We have been talking about zuranolone for a long time, and it is now available.  Zuranolone will be marketed under the brand name ZURZUVAE by Sage Therapeutics in partnership with Biogen.  Zuranolone represents a new option for the treatment of PPD, a rapidly acting oral medication with a good safety profile and a novel mechanism of action.  

We received news about a month ago that the full 14-day course of zuranolone treatment would cost about $15,900.  At that point it was not clear how insurers would handle access to the new medication.  A few weeks into the game, we have a little bit of information to share.  

Will Insurance Cover the Cost of the New Medication for PPD?

The Policy Center for Maternal Mental Health has been closely following the rollout of ZURZUVAE, has been monitoring distribution and insurance coverage for ZURZUVAE. In a recent update published on their website, they have provided preliminary information on how insurance companies are handling access to the new medication. They found that few insurance companies have published guidelines regarding the use of ZURZUVAE:

  • Only 17 of over 1000 insurers (less than 1%) and one pharmacy benefit manager (PBM) have published coverage guidelines. 
  • Without published coverage guidelines from insurers, prescribers and patients are more likely to experience delays and restricted access to this new treatment. 
  • Of the 17 insurers with published coverage guidelines, five require patients to try another antidepressant first, three do not permit OB/GYNs to prescribe zuranolone, three require a comprehensive psychological evaluation, and one requires a diagnosis of severe postpartum depression.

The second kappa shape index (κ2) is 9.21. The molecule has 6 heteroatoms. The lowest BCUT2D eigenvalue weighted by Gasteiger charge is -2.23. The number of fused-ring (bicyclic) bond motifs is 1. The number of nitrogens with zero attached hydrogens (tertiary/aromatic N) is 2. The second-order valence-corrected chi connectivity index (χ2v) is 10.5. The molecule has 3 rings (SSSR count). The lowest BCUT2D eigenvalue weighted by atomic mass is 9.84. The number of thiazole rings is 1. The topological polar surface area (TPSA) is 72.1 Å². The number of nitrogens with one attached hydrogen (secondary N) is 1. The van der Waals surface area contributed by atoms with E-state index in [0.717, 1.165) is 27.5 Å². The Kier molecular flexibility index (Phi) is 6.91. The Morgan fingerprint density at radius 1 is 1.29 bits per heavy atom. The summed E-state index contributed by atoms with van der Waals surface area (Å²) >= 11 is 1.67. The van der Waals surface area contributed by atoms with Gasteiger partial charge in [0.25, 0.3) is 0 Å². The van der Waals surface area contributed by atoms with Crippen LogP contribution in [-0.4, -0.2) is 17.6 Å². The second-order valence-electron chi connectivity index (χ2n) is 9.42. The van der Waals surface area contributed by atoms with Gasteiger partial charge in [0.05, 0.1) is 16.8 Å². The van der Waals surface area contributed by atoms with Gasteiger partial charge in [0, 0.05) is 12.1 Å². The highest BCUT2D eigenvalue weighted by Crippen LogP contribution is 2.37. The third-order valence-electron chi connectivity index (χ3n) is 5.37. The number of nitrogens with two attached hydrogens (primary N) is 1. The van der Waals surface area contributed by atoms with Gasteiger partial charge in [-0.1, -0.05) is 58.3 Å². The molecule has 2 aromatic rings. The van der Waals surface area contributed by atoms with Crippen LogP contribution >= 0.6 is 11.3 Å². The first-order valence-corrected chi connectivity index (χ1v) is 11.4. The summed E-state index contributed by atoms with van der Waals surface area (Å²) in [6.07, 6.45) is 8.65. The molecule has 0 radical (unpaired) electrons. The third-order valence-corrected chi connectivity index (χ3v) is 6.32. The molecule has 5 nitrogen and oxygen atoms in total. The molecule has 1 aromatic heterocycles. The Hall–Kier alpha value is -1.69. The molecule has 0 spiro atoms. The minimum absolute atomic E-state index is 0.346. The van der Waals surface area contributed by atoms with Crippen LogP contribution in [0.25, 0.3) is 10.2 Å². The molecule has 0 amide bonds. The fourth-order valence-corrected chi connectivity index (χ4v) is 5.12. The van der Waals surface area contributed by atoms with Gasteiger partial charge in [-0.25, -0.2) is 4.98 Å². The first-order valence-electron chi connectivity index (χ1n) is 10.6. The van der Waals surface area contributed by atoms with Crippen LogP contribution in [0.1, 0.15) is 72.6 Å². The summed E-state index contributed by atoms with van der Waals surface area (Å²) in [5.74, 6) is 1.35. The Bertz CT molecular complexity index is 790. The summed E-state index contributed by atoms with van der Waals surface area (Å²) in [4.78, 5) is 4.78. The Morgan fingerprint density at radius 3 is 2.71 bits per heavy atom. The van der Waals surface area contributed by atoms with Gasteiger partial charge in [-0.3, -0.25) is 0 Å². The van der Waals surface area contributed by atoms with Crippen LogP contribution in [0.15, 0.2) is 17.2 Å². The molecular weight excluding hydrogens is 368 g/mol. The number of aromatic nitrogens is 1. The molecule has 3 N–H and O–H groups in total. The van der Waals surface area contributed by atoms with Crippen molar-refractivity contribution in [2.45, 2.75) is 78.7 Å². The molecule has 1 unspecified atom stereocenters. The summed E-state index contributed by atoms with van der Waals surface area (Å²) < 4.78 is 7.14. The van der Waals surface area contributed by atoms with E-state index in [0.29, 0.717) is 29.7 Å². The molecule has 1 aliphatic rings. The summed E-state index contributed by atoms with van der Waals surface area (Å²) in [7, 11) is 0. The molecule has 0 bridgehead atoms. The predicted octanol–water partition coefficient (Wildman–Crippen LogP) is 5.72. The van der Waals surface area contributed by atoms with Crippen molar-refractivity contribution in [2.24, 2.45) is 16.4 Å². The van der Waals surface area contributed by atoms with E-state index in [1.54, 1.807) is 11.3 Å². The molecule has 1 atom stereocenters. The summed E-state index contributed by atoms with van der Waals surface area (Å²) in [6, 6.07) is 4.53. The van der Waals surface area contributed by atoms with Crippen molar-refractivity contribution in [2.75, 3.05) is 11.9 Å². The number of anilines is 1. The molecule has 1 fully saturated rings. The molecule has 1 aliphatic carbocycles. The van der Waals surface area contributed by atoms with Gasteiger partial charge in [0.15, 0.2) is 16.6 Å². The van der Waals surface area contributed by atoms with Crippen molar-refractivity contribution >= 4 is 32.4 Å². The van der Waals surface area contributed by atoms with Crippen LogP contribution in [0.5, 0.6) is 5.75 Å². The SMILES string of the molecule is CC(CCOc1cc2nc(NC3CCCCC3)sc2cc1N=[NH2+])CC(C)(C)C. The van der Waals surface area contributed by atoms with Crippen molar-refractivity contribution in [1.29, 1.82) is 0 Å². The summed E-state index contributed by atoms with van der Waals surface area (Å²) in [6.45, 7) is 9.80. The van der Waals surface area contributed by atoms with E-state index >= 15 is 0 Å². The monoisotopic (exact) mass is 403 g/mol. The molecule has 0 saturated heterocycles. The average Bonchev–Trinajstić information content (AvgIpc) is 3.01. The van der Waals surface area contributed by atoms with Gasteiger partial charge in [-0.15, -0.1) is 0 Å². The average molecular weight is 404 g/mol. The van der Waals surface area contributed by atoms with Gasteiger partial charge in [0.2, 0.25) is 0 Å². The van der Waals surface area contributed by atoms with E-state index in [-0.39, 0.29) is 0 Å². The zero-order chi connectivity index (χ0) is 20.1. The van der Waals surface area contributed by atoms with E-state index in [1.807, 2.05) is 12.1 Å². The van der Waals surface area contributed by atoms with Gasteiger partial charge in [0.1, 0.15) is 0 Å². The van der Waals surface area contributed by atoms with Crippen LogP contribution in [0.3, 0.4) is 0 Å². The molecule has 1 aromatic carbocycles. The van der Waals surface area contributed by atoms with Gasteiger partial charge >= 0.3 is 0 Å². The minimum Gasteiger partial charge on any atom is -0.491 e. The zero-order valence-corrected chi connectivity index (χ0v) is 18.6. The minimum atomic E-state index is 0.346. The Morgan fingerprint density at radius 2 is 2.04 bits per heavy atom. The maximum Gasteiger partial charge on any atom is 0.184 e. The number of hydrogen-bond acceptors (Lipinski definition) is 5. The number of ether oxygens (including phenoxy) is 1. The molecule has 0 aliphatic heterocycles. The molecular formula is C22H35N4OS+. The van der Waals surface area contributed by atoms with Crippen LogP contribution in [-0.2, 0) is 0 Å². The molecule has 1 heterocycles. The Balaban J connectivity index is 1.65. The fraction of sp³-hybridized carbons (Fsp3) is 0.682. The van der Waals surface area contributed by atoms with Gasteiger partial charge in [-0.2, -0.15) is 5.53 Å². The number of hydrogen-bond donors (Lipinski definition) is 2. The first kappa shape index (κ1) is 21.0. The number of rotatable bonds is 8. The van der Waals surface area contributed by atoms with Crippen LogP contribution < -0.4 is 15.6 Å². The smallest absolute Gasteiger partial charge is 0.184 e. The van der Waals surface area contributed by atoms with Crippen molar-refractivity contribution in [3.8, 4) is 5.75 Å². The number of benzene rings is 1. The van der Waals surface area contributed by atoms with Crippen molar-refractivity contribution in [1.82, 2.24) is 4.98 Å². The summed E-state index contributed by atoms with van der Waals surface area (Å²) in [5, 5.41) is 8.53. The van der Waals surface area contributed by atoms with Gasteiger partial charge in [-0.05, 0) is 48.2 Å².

The Policy Center for Maternal Mental Health will continue to provide relevant updates regarding any barriers to accessing the drug.

For those without insurance coverage, Sage has announced that it will provide copay assistance, so that the patient will have no out of pocket costs for the medication. In addition, some states, such as California, are starting to limit or cap the cost of drug copays/coinsurance. For example, California just passed a law capping prescription copays at $250

Patients and prescribers can also contact the Sage access line Sage Central for support with ZURZUVAE coverage at 844-472-4379 (Mon-Fri, 8am-6pm ET).  Dedicated case managers are available to assist with understanding insurance and coverage options and financial assistance programs for eligible patients.  In addition, they are able to provide educational resources and assistance with connecting patients to support within their communities.

Although ZURZUVAE has only been available for a couple of weeks, a few of our colleagues have reported that it has been relatively easy to obtain the new medication for their patients using the support provided by Sage Central.  This is great news, as many were so frustrated by the difficulty in accessing ZULRESSO, the intravenous version of zuranolone, after it was released.

We are very excited to have a new option for the treatment of postpartum depression, especially one that appears to be relatively well tolerated and rapidly effective.  However, it is important to remember that while ZURZUVAE and ZULRESSO are FDA-approved for the treatment of postpartum depression, they are not the only options for treatment, even for severe postpartum depression.

For milder PPD symptoms, psychotherapy, especially cognitive behavioral therapy, has been shown to be effective.  More severe depressive symptoms and anxiety repostond to traditional antidepressants, including selective serotonin and serotonin-norepinephrine reuptake inhibitors (SSRIs and SNRIs).  Although these antidepressants typically take longer than zuranolone to take effect, they do work, and we have data to support the safety of these antidepressants in breastfeeding women.

Ruta Nonacs, MD PhD

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